Programs authorized by the Congress to operate with appropriated funds get far more scrutiny than do special tax provisions. One may doubt whether the special tax provisions (because given less scrutiny) succeed in the goals espoused for them. For example, the stimulus proposals include generous depreciation provisions, because it is hoped that these provisions will stimulate the economy by causing businesses to buy new equipment. The problem is that well-advised businesses buy equipment for business reasons, not for tax reasons. Thus most of the tax benefit goes for purchases that would be made in any event, and thus produces no benefit to the economy. To the extent these depreciation provisions succeed in causing new purchases, they may be changing the mix of labor and equipment that the business would otherwise use, the increase in equipment resulting in less need for labor, thus destroying jobs. Tax provisions that do not not work should be repealed, not proliferated.

The basic problem that you must face, President Obama, is that politics tends to reward the particular and not the general. Everyone in politics wants to tell a constituent group of the particular benefit for that group that politician has obtained, thus encouraging their support, their votes, their contributions. The general benefit of low rates on a broad base has no constituency and thus is harder to achieve. That benefit, however, tends to promote efficiency, and efficiency is the basis of prosperity, and peace and prosperity is a pretty good re-election platform.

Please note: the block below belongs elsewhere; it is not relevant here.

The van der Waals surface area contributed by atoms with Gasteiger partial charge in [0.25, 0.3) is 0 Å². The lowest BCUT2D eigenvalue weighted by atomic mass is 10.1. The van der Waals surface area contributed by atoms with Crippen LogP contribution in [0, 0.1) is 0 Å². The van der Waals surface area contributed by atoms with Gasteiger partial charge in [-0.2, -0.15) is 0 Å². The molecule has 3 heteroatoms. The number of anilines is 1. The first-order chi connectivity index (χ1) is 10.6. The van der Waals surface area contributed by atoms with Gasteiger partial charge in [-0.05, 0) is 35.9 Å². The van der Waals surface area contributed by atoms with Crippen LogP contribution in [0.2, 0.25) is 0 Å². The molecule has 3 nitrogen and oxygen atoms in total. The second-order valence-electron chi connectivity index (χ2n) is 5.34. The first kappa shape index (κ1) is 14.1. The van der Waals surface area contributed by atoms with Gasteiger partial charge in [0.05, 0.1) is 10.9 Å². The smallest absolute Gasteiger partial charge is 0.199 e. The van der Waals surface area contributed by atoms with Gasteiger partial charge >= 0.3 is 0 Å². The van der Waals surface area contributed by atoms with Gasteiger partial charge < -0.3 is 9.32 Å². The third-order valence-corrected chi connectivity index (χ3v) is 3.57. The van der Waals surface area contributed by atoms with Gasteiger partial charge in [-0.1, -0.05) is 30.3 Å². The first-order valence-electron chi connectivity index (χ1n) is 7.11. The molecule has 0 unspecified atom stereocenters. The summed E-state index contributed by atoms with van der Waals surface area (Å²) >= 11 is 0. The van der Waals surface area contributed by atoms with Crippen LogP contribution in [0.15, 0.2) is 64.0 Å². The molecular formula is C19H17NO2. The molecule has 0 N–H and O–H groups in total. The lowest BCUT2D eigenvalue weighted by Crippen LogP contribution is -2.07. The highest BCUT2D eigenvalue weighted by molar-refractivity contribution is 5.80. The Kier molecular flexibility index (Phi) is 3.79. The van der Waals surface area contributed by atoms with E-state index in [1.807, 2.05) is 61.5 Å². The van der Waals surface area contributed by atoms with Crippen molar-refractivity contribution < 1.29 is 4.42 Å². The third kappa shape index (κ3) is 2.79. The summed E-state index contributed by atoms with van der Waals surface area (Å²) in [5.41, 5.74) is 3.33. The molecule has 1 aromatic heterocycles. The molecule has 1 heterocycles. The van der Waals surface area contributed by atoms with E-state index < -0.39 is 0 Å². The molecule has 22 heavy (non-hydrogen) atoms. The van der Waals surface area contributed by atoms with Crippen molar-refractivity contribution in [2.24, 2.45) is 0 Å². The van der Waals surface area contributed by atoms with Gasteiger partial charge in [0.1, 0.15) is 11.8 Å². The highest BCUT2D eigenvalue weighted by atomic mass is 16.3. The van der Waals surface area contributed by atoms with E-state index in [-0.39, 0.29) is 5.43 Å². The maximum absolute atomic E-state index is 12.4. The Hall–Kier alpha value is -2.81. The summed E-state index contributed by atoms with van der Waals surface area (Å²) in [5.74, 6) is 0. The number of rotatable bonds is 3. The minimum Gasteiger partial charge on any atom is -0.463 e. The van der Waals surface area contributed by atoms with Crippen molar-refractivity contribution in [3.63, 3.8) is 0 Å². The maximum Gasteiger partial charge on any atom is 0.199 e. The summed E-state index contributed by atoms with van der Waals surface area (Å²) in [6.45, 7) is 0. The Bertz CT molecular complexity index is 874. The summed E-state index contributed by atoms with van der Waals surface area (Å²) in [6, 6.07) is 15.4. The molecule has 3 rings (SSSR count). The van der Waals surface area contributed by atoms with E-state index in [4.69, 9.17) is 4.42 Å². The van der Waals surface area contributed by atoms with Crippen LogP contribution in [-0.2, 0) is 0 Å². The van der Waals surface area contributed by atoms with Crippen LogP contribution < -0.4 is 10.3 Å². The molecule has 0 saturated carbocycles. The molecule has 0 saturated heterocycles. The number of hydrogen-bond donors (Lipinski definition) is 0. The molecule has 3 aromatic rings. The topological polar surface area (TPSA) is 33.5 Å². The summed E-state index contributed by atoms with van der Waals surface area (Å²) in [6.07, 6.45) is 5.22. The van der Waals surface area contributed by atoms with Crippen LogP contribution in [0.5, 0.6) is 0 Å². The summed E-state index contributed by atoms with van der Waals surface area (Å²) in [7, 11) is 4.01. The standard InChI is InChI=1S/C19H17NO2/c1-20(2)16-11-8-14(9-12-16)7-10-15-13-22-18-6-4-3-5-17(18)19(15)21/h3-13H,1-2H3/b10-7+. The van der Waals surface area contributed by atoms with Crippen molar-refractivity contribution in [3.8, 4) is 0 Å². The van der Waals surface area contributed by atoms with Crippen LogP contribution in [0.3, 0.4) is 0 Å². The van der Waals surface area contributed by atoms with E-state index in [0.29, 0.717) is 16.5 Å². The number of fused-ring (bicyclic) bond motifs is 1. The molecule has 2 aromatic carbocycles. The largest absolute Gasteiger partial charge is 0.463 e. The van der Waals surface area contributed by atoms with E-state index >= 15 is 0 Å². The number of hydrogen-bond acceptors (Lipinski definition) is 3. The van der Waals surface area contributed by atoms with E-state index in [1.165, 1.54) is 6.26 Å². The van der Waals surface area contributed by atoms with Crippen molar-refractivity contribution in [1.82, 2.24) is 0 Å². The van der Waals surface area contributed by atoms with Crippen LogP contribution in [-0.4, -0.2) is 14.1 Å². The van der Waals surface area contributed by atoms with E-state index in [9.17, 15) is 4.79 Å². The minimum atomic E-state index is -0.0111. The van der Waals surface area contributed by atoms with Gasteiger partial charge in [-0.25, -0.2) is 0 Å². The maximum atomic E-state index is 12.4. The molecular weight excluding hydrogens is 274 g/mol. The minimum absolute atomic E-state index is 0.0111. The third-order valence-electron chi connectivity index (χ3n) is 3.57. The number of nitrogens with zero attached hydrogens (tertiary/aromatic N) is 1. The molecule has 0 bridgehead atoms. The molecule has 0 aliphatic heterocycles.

I trust that you will succeed and that a few decades in the future we will be asking, "Is there any way that we could expand Mount Rushmore to include President Obama?"

Alan Westheimer (Houston):

1. Instead of bonus depreciation and increased fixed asset expensing, revive the Investment Tax Credit under a regime the same or similar to its structure when repealed in 1986. Consider restricting to assets made in the USA.
2. Remove the luxury car limits for depreciation on business autos manufactured in the USA. Let's go back to being able to depreciate vehicles over 3 years using DDB depreciation (for new ones) so you can write off 2/3 of the cost in the year of purchase. Let's also drop discrimination against vehicles not used 50% or more for business purposes. The rules should be the same regardless of the extent of business use.
3. Let's also drop the 50% limitation on meals and entertainment and go back to 100% deductibility for these expenses.

No comments:

Post a Comment